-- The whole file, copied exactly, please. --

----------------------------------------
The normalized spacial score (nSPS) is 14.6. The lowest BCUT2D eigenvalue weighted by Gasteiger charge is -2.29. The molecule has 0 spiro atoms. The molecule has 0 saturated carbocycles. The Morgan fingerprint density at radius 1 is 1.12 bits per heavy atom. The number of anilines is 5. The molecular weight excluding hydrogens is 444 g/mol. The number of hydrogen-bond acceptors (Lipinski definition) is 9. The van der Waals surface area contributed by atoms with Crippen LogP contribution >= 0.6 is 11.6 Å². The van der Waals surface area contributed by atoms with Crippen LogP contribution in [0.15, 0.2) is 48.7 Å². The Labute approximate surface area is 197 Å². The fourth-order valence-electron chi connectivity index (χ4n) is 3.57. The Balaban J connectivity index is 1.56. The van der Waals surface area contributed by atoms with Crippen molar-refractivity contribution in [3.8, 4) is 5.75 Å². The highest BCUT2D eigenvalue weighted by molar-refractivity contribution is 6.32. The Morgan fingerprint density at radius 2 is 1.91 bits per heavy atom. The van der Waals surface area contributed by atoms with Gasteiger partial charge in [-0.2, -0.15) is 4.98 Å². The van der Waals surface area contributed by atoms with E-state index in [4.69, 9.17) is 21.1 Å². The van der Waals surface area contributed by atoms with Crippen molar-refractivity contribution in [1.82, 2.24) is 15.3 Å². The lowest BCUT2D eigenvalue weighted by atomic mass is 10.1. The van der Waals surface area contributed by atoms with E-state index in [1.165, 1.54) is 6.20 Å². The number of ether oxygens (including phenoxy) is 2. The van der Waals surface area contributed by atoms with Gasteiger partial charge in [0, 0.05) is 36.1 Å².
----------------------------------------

The normalized spacial score (nSPS) is 14.6. The lowest BCUT2D eigenvalue weighted by Gasteiger charge is -2.29. The molecule has 0 spiro atoms. The molecule has 0 saturated carbocycles. The Morgan fingerprint density at radius 1 is 1.12 bits per heavy atom. The number of anilines is 5. The molecular weight excluding hydrogens is 444 g/mol. The number of hydrogen-bond acceptors (Lipinski definition) is 9. The van der Waals surface area contributed by atoms with Crippen LogP contribution >= 0.6 is 11.6 Å². The van der Waals surface area contributed by atoms with Crippen LogP contribution in [0.15, 0.2) is 48.7 Å². The Labute approximate surface area is 197 Å². The fourth-order valence-electron chi connectivity index (χ4n) is 3.57. The Balaban J connectivity index is 1.56. The van der Waals surface area contributed by atoms with Crippen molar-refractivity contribution in [3.8, 4) is 5.75 Å². The highest BCUT2D eigenvalue weighted by molar-refractivity contribution is 6.32. The Morgan fingerprint density at radius 2 is 1.91 bits per heavy atom. The van der Waals surface area contributed by atoms with Gasteiger partial charge in [-0.2, -0.15) is 4.98 Å². The van der Waals surface area contributed by atoms with E-state index in [4.69, 9.17) is 21.1 Å². The van der Waals surface area contributed by atoms with Crippen molar-refractivity contribution in [1.82, 2.24) is 15.3 Å². The lowest BCUT2D eigenvalue weighted by atomic mass is 10.1. The van der Waals surface area contributed by atoms with E-state index in [1.165, 1.54) is 6.20 Å². The number of ether oxygens (including phenoxy) is 2. The van der Waals surface area contributed by atoms with Gasteiger partial charge in [0, 0.05) is 36.1 Å².